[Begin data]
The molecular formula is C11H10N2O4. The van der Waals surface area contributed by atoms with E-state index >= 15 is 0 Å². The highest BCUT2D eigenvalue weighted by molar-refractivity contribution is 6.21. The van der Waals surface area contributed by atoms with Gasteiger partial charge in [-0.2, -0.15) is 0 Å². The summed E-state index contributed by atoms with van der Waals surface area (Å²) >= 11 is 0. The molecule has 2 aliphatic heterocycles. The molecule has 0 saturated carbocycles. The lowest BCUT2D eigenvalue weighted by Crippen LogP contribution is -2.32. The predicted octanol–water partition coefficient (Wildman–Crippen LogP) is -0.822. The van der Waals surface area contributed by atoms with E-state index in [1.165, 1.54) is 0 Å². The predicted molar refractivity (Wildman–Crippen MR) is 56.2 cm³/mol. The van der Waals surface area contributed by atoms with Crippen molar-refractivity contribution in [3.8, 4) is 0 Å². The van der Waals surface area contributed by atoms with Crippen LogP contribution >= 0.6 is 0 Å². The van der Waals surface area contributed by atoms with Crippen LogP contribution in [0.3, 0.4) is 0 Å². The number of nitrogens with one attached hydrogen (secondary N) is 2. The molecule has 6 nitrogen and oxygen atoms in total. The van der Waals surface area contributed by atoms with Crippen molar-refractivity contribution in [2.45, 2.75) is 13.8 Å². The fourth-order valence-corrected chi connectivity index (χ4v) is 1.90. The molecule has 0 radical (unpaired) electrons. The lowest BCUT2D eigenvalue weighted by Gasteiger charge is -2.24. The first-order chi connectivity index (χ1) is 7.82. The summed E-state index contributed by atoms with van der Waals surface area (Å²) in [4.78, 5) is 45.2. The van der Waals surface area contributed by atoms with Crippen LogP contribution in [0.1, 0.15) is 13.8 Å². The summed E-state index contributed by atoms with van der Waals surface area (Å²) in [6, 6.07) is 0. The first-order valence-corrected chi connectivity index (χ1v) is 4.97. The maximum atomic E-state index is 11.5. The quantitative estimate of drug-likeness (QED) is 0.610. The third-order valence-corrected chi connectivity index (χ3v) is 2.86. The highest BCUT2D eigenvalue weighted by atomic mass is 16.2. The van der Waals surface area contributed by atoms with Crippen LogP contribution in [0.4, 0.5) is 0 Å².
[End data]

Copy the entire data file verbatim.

The molecular formula is C11H10N2O4. The van der Waals surface area contributed by atoms with E-state index >= 15 is 0 Å². The highest BCUT2D eigenvalue weighted by molar-refractivity contribution is 6.21. The van der Waals surface area contributed by atoms with Gasteiger partial charge in [-0.2, -0.15) is 0 Å². The summed E-state index contributed by atoms with van der Waals surface area (Å²) >= 11 is 0. The molecule has 2 aliphatic heterocycles. The molecule has 0 saturated carbocycles. The lowest BCUT2D eigenvalue weighted by Crippen LogP contribution is -2.32. The predicted octanol–water partition coefficient (Wildman–Crippen LogP) is -0.822. The van der Waals surface area contributed by atoms with E-state index in [1.165, 1.54) is 0 Å². The predicted molar refractivity (Wildman–Crippen MR) is 56.2 cm³/mol. The van der Waals surface area contributed by atoms with Crippen molar-refractivity contribution in [3.8, 4) is 0 Å². The van der Waals surface area contributed by atoms with Crippen LogP contribution >= 0.6 is 0 Å². The van der Waals surface area contributed by atoms with Crippen LogP contribution in [0.3, 0.4) is 0 Å². The number of nitrogens with one attached hydrogen (secondary N) is 2. The molecule has 6 nitrogen and oxygen atoms in total. The van der Waals surface area contributed by atoms with Crippen molar-refractivity contribution in [2.45, 2.75) is 13.8 Å². The fourth-order valence-corrected chi connectivity index (χ4v) is 1.90. The molecule has 0 radical (unpaired) electrons. The lowest BCUT2D eigenvalue weighted by Gasteiger charge is -2.24. The first-order chi connectivity index (χ1) is 7.82. The summed E-state index contributed by atoms with van der Waals surface area (Å²) in [4.78, 5) is 45.2. The van der Waals surface area contributed by atoms with Crippen LogP contribution in [0.1, 0.15) is 13.8 Å². The summed E-state index contributed by atoms with van der Waals surface area (Å²) in [6, 6.07) is 0. The first-order valence-corrected chi connectivity index (χ1v) is 4.97. The maximum atomic E-state index is 11.5. The quantitative estimate of drug-likeness (QED) is 0.610. The third-order valence-corrected chi connectivity index (χ3v) is 2.86. The highest BCUT2D eigenvalue weighted by atomic mass is 16.2. The van der Waals surface area contributed by atoms with Crippen LogP contribution in [0.4, 0.5) is 0 Å².